La Maison Simons is creating a buzz around its new urban beekeeping project.
The company has set up five rooftop beehives, joining a growing movement to protect declining honeybee populations.
Honeybees are particularly susceptible to the use of some pesticides that can cause whole colonies to collapse. This year has been a particularly difficult year for honeybee populations after a long, cold winter devastated some colonies.
Peter Simons, president of La Maison Simons didn’t have a particular passion for bees, but a new environmental initiative has drawn him in.
“You’re sort of brought into this field of energy and positivism, and with people who are happy,” Simons said.
Simons has partnered with a Quebec startup called Alvéole, which has helped the department store set up urban beehives on the roofs of its stores in Old Quebec, the Sainte-Foy location in Quebec City, Montreal, Laval and Toronto.
WATCH: Alvéole’ is a unique brand with a mission to connect people to nature through urban rooftop beekeeping
“I think it’s an engaging way to talk about an issue and to follow it and support a company that’s trying to do something about it,” Simons said.
Rooftop and backyard hives have become somewhat of a trend, appearing on the roof of the Château Frontenac in Old Quebec and a public library in Pointe-Claire. Alvéole sets up beehives in backyards and schools.
Simons has designed clothing items, with the proceeds going to the bee project. This fall, Simons will sell the honey produced by the hives and donate the profits to charity.
READ MORE: Quebec tightens rules on pesticides
Simons said he expects to produce between 600 and 800 jars of honey to sell.
“I’ll also get candles and some lip balm,” he added.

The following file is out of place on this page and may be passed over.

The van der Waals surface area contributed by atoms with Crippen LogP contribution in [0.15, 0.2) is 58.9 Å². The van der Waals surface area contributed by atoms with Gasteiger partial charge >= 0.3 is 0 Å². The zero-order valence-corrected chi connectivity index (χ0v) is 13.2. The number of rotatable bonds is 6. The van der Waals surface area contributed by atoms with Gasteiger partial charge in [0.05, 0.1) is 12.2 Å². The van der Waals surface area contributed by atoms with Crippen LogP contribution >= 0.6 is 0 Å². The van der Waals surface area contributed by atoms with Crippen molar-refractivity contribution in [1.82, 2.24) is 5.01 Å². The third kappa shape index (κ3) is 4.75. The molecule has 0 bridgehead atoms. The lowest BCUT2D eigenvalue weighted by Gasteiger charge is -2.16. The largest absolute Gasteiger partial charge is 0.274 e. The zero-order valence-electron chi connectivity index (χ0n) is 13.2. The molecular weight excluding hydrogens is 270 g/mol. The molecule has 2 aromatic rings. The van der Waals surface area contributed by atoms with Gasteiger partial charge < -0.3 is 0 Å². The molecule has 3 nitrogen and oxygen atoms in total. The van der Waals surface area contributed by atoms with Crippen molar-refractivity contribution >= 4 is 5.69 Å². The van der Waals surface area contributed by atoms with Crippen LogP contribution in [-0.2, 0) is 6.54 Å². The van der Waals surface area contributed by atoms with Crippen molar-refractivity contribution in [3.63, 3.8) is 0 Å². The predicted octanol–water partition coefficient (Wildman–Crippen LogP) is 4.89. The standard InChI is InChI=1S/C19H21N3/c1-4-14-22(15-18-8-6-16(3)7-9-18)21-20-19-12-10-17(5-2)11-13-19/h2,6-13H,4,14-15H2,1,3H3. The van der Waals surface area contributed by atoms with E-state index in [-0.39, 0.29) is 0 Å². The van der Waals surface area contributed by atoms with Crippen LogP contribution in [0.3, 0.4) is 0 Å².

“I mean, if the hives are here it’s because our customers supported the project. They believed in it,” Simons added. “I think it’s just fun to follow it through and to see the final product on the shelves.”
However, some researchers caution that bringing honeybees into urban settings can actually put native bee species at risk.
“In Canada, we have over 800 native species of bees and none of them produce honey. None of them are honeybees,” explained Sheila Colla, assistant environmental studies professor at York University.
“People love bees, they want to conserve bees, but they really only know about honeybees,” she said.
Native bees can live in colonies with up to 200 individual bees, but colonies of honeybees (which were brought to Canada from Europe) can have as many as 50,000 bees, Colla explained. She said that means when competing for food, honeybees dominate.
“And they’re not only taking food for the summer. They’re storing food for the winter … Beekeeping is a good hobby for people and it makes honey,” she said. “But if the aim is to conserve pollination and pollinators than beehives will never be the answer.”
Honeybees are not in risk of extinction, but the rusty patch bumble bee and yellow bandit bumblebee are, “so those species should probably be more of a focus,” she said.
Are urban beehives really the answer?
Colla said instead of hives, people can help by planting native flowers, trees and shrubs that bees can feed on.
The world of bees is a complicated one and while researchers are still trying to understand the factors causing populations to decline, Simons said he welcomes any fact-based debate.
He said he’s not convinced that urban rooftops are creating more harm than good, but he said, “I’m 100 per cent open to encouraging the conversation.”
He said it will help sensitize people to the plight of bee populations and in so doing, help to change those negative headlines.